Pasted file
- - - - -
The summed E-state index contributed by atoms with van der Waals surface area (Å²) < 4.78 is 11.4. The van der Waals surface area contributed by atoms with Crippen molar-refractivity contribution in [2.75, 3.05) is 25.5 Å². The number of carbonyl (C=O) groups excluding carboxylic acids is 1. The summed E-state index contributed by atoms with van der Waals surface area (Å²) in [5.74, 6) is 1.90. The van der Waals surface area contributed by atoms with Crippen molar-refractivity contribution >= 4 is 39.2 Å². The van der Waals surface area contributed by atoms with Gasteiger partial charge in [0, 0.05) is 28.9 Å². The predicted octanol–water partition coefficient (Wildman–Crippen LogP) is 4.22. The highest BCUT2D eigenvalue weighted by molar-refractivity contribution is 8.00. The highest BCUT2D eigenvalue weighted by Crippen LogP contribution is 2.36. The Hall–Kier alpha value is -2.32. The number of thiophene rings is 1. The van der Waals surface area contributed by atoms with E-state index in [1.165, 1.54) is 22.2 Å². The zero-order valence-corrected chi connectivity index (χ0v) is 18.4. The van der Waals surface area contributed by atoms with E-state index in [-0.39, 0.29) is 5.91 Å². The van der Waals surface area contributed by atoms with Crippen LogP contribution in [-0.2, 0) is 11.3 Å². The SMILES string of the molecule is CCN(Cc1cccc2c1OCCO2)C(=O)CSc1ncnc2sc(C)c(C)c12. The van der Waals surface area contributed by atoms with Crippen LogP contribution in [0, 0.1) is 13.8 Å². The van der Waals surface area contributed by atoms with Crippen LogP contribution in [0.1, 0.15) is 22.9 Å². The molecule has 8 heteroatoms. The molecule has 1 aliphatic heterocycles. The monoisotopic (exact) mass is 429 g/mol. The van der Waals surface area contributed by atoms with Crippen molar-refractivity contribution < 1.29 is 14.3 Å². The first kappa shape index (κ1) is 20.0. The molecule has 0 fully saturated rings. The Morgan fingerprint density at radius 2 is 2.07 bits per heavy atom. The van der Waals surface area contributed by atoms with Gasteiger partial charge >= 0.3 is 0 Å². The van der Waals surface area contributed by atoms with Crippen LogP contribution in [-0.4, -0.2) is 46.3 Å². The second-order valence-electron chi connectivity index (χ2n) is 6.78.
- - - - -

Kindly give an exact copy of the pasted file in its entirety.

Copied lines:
The summed E-state index contributed by atoms with van der Waals surface area (Å²) < 4.78 is 11.4. The van der Waals surface area contributed by atoms with Crippen molar-refractivity contribution in [2.75, 3.05) is 25.5 Å². The number of carbonyl (C=O) groups excluding carboxylic acids is 1. The summed E-state index contributed by atoms with van der Waals surface area (Å²) in [5.74, 6) is 1.90. The van der Waals surface area contributed by atoms with Crippen molar-refractivity contribution >= 4 is 39.2 Å². The van der Waals surface area contributed by atoms with Gasteiger partial charge in [0, 0.05) is 28.9 Å². The predicted octanol–water partition coefficient (Wildman–Crippen LogP) is 4.22. The highest BCUT2D eigenvalue weighted by molar-refractivity contribution is 8.00. The highest BCUT2D eigenvalue weighted by Crippen LogP contribution is 2.36. The Hall–Kier alpha value is -2.32. The number of thiophene rings is 1. The van der Waals surface area contributed by atoms with E-state index in [1.165, 1.54) is 22.2 Å². The zero-order valence-corrected chi connectivity index (χ0v) is 18.4. The van der Waals surface area contributed by atoms with E-state index in [-0.39, 0.29) is 5.91 Å². The van der Waals surface area contributed by atoms with Crippen LogP contribution in [-0.2, 0) is 11.3 Å². The SMILES string of the molecule is CCN(Cc1cccc2c1OCCO2)C(=O)CSc1ncnc2sc(C)c(C)c12. The van der Waals surface area contributed by atoms with Crippen LogP contribution in [0, 0.1) is 13.8 Å². The van der Waals surface area contributed by atoms with Crippen LogP contribution in [0.1, 0.15) is 22.9 Å². The molecule has 8 heteroatoms. The molecule has 1 aliphatic heterocycles. The monoisotopic (exact) mass is 429 g/mol. The van der Waals surface area contributed by atoms with Crippen molar-refractivity contribution < 1.29 is 14.3 Å². The first kappa shape index (κ1) is 20.0. The molecule has 0 fully saturated rings. The Morgan fingerprint density at radius 2 is 2.07 bits per heavy atom. The van der Waals surface area contributed by atoms with Gasteiger partial charge >= 0.3 is 0 Å². The van der Waals surface area contributed by atoms with Crippen LogP contribution in [-0.4, -0.2) is 46.3 Å². The second-order valence-electron chi connectivity index (χ2n) is 6.78.